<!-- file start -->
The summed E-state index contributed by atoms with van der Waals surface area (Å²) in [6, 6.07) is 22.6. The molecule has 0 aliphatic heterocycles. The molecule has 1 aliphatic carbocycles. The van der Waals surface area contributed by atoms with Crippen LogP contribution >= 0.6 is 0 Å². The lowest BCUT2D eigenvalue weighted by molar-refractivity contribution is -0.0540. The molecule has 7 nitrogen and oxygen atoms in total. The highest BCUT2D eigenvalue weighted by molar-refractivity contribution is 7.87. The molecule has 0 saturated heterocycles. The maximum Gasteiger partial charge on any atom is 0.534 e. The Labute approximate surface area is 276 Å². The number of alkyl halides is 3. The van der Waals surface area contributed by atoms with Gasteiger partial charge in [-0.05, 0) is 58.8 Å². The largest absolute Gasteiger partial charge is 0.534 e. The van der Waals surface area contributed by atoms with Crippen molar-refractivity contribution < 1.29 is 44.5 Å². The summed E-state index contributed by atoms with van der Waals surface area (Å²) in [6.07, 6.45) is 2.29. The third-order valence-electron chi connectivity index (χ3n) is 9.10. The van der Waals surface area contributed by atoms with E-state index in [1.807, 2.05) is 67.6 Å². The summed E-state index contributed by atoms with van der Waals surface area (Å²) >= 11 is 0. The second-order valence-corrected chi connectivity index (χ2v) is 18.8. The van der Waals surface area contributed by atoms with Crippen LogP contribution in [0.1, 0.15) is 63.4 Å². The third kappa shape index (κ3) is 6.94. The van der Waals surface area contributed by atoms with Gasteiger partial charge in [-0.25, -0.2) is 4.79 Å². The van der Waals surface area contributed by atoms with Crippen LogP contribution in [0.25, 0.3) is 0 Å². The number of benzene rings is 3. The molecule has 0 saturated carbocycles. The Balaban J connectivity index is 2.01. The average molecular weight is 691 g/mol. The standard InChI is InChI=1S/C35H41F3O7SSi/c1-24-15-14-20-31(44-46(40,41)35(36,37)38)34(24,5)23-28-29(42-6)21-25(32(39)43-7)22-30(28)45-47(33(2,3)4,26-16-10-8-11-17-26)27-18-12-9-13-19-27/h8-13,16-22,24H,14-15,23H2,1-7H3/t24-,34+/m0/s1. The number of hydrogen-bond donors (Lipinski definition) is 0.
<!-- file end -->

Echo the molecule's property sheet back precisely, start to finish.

The summed E-state index contributed by atoms with van der Waals surface area (Å²) in [6, 6.07) is 22.6. The molecule has 0 aliphatic heterocycles. The molecule has 1 aliphatic carbocycles. The van der Waals surface area contributed by atoms with Crippen LogP contribution >= 0.6 is 0 Å². The lowest BCUT2D eigenvalue weighted by molar-refractivity contribution is -0.0540. The molecule has 7 nitrogen and oxygen atoms in total. The highest BCUT2D eigenvalue weighted by molar-refractivity contribution is 7.87. The molecule has 0 saturated heterocycles. The maximum Gasteiger partial charge on any atom is 0.534 e. The Labute approximate surface area is 276 Å². The number of alkyl halides is 3. The van der Waals surface area contributed by atoms with Gasteiger partial charge in [-0.05, 0) is 58.8 Å². The largest absolute Gasteiger partial charge is 0.534 e. The van der Waals surface area contributed by atoms with Crippen molar-refractivity contribution < 1.29 is 44.5 Å². The summed E-state index contributed by atoms with van der Waals surface area (Å²) in [6.07, 6.45) is 2.29. The third-order valence-electron chi connectivity index (χ3n) is 9.10. The van der Waals surface area contributed by atoms with E-state index in [1.807, 2.05) is 67.6 Å². The summed E-state index contributed by atoms with van der Waals surface area (Å²) >= 11 is 0. The second-order valence-corrected chi connectivity index (χ2v) is 18.8. The van der Waals surface area contributed by atoms with Crippen LogP contribution in [0.1, 0.15) is 63.4 Å². The third kappa shape index (κ3) is 6.94. The van der Waals surface area contributed by atoms with Gasteiger partial charge in [-0.25, -0.2) is 4.79 Å². The van der Waals surface area contributed by atoms with Crippen LogP contribution in [0.25, 0.3) is 0 Å². The number of benzene rings is 3. The molecule has 0 saturated carbocycles. The Balaban J connectivity index is 2.01. The average molecular weight is 691 g/mol. The standard InChI is InChI=1S/C35H41F3O7SSi/c1-24-15-14-20-31(44-46(40,41)35(36,37)38)34(24,5)23-28-29(42-6)21-25(32(39)43-7)22-30(28)45-47(33(2,3)4,26-16-10-8-11-17-26)27-18-12-9-13-19-27/h8-13,16-22,24H,14-15,23H2,1-7H3/t24-,34+/m0/s1. The number of hydrogen-bond donors (Lipinski definition) is 0.